Despite my disinterest in the cheapened American version of Labor Day that tries to pretend that social progress doesn’t exist through aggression, I can’t find a more interesting holiday. As such, enjoy mattress discounts celebrating the unofficial end of summer or whatever your local morning news team decides to say. (And I suppose that I did take a lazy morning for myself…)
And as a word of warning, a lot of the month will go like this, I regret to say.
Anyway, let’s look at projects…
My re-creation of a re-creation of my former note-taking application has come closer to working as a full-time application. In particular, it needs more rigorous testing, but the application can now create new notes. The code doesn’t save the new note, but I made that choice because editing the note should trigger the existing save-note code, and saving an empty note makes no sense.
The auto-save code also flows more smoothly, and the user interface makes a bit more sense.
Entropy Arbitrage, Part 2
After a computer crash early in the week, I ended up with some corrupted files that caused me some grief in getting my local installation of the blog running. Alas, Jekyll’s error about a bad UTF-8 character in a post worried me, sending me searching for broken posts.
The good news? After only about fifteen minutes of hunting, I narrowed down the issue to the cache for my GitHub plugin, the code that creates the little preview to the upper right…or the gigantic preview above, if you don’t have the blog’s CSS wherever you read this. Emptying the cache—which, yes, had become garbage instead of the YAML file that I build alongside the blog—let everything rebuild properly.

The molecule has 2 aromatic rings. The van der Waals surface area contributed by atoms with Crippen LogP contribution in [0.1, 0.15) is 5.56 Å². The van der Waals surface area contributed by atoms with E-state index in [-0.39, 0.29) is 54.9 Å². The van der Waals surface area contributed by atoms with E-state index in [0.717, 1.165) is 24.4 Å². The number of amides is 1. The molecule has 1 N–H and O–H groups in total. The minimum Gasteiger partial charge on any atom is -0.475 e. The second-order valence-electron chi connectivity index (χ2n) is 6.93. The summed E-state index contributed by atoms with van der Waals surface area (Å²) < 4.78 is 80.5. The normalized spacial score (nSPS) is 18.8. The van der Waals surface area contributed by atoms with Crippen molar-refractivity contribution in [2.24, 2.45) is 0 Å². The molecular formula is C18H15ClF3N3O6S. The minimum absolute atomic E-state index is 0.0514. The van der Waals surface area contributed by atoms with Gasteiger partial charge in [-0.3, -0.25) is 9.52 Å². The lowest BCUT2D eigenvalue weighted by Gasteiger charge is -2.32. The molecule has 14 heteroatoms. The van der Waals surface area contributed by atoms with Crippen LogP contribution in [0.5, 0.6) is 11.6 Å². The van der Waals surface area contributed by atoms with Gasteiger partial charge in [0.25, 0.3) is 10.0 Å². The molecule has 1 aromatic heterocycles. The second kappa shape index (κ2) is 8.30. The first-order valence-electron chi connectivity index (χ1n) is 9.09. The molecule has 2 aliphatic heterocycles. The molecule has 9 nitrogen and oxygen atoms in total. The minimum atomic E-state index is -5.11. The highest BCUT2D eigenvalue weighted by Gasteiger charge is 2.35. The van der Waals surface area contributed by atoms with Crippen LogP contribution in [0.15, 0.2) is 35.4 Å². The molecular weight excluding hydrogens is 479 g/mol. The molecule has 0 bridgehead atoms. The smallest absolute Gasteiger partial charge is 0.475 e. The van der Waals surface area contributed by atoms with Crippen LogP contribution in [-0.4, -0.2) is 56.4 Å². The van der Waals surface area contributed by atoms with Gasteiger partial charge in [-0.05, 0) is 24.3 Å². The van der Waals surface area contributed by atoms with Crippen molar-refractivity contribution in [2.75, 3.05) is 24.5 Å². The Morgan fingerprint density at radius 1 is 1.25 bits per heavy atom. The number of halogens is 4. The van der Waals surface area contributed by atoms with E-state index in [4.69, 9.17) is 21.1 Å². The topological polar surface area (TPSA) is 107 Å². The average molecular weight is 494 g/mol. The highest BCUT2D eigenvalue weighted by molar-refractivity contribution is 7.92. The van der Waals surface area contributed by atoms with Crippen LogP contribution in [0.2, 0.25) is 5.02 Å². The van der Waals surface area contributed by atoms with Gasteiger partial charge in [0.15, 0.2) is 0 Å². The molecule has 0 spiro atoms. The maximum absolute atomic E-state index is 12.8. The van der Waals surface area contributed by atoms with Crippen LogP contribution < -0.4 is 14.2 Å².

This has happened to me before, so I want to make sure that I mention it somewhere, and hope that I check here if it happens again.
The better news, though? Since I had initially hoped that it would help me fix the UTF-8 error, I finally upgraded my Jekyll setup to use Ruby 3.1, meaning that I no longer need to maintain an old Ruby 2.7 on my machine. That has caused me all sorts of grief, trying to remember which folders need me to call rvm and which don’t. Apparently, all this time, I only needed to add a
.ruby-version file with the desired version number listed, and then update the gems.
We’ve hit an interesting point on Notoboto where I haven’t finished it, but it now has enough functionality and stability that I can use it on a regular basis. Despite several features lacking, that may mean that work on it tapers off until I need more features, though I also do have some momentum built up.
I should also get back to my Mastodon client, since I have increasingly had trouble getting the main client to load in a reasonable time, not to mention a constant barrage of posts that I’d rather skip.
Credits: The header image is First United States Labor Day Parade, September 5, 1882, in New York City by Colocho by an uncredited staff illustrator of Frank Leslie’s Illustrated Newspaper, long in the public domain due to expired copyright.
Tags: programming project devjournal